“It’s making our daughter’s mental health worse,” says Sarah. “She acknowledges that she can’t help herself from looking. She likes one TikTok and the algorithm sends her more. She does n’t want to like or follow people but she gets drawn in, and that her voice inside her head is so strong.
Sarah’s daughter became friends with other people through TikTok, two of whom are now in the same psychiatric ward with her.
Campaigners and experts have called for TikTok to tidy up its act and do more to address this ever-growing mental health crisis. Dr Ysabel Gerrard, a lecturer in digital media and society at the University of Sheffield, believes that algorithms are often wrongly blamed, and that more focus should be placed on the platform itself to remove harmful content.
“Algorithms are only as harmful as you teach them to be,” says Dr Gerrard. “If we are talking about an algorithm which promotes something like an eating disorder, then that content shouldn’t be there in the first place. If you rid platforms of content that breaks the rules, then it shouldn’t be able to recommend content which is harmful to you.”
TikTok said it was working to remove content that “promotes or glorifies eating disorders and other dangerous weight loss behaviours”, adding: “We aim to approach eating disorders content with compassion for those affected and looking for support and community.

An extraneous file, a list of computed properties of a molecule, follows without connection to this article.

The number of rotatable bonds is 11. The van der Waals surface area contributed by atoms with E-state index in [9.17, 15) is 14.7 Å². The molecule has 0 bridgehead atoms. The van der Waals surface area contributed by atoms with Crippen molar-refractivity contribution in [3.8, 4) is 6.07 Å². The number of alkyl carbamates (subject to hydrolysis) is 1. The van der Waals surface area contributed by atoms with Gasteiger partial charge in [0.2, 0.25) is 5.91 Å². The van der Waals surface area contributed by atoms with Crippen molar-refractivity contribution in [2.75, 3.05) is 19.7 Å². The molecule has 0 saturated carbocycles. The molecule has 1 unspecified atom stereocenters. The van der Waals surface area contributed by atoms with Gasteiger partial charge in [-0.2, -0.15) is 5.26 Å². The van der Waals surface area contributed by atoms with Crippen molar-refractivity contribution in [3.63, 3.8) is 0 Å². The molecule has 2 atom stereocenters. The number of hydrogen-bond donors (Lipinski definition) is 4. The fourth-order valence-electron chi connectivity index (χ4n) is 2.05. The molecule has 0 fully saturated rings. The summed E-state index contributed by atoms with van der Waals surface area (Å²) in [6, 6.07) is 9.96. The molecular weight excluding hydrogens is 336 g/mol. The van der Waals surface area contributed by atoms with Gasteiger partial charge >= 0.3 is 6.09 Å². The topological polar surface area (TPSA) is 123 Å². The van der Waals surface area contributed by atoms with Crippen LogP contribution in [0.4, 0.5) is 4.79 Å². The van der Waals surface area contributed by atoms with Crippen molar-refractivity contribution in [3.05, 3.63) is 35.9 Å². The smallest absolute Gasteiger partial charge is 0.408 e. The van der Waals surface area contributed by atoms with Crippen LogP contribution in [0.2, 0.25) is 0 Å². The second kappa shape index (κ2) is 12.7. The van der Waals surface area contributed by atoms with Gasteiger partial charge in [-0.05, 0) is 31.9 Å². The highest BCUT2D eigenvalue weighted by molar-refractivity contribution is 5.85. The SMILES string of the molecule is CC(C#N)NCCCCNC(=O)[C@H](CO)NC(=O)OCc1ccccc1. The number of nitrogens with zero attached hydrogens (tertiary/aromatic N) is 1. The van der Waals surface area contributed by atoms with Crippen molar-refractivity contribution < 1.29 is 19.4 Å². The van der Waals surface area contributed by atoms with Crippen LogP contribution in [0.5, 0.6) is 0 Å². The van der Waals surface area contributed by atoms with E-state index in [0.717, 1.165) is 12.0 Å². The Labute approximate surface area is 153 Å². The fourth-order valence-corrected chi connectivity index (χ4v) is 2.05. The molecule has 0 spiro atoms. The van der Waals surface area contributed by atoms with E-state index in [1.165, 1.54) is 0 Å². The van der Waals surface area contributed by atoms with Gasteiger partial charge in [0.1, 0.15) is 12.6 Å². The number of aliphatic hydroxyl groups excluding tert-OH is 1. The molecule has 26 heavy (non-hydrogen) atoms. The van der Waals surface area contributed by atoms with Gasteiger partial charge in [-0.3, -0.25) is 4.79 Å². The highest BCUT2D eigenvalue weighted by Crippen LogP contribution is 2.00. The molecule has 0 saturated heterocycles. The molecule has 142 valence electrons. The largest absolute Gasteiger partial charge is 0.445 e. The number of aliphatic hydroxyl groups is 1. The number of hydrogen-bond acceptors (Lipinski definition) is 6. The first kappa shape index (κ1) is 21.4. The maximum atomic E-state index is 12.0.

“We partner with organizations such as Beat to help us continually improve our policies and strengthen our enforcement.”
Tom Rebair, an award-winning mental health campaigner who was diagnosed with anorexia at 17 and is now in recovery, believes the government should be intervening to help shield people from the harmful side of social media.
The Online Safety Bill, published in draft by ministers this month, laid out new rules requiring social media companies to protect young people from legal but harmful content involving self-harm and eating disorders.
“I think the government needs to catch up technology,” Mr Rebair says. “I think technology is 20 years ahead of the government in terms of laws, what should happen and what should be changed. I think there really needs to be a change in the government system.”
Hope Virgo, an author and mental health campaigner, echoes this sentiment, arguing that “we need proper legislation in place to protect those using social media.”
She adds: “The government and TikTok have a lot to answer for when it comes to eating disorders and the way these are handled on social media.”
George Holan is chief editor at Plainsmen Post and has articles published in many notable publications in the last decade.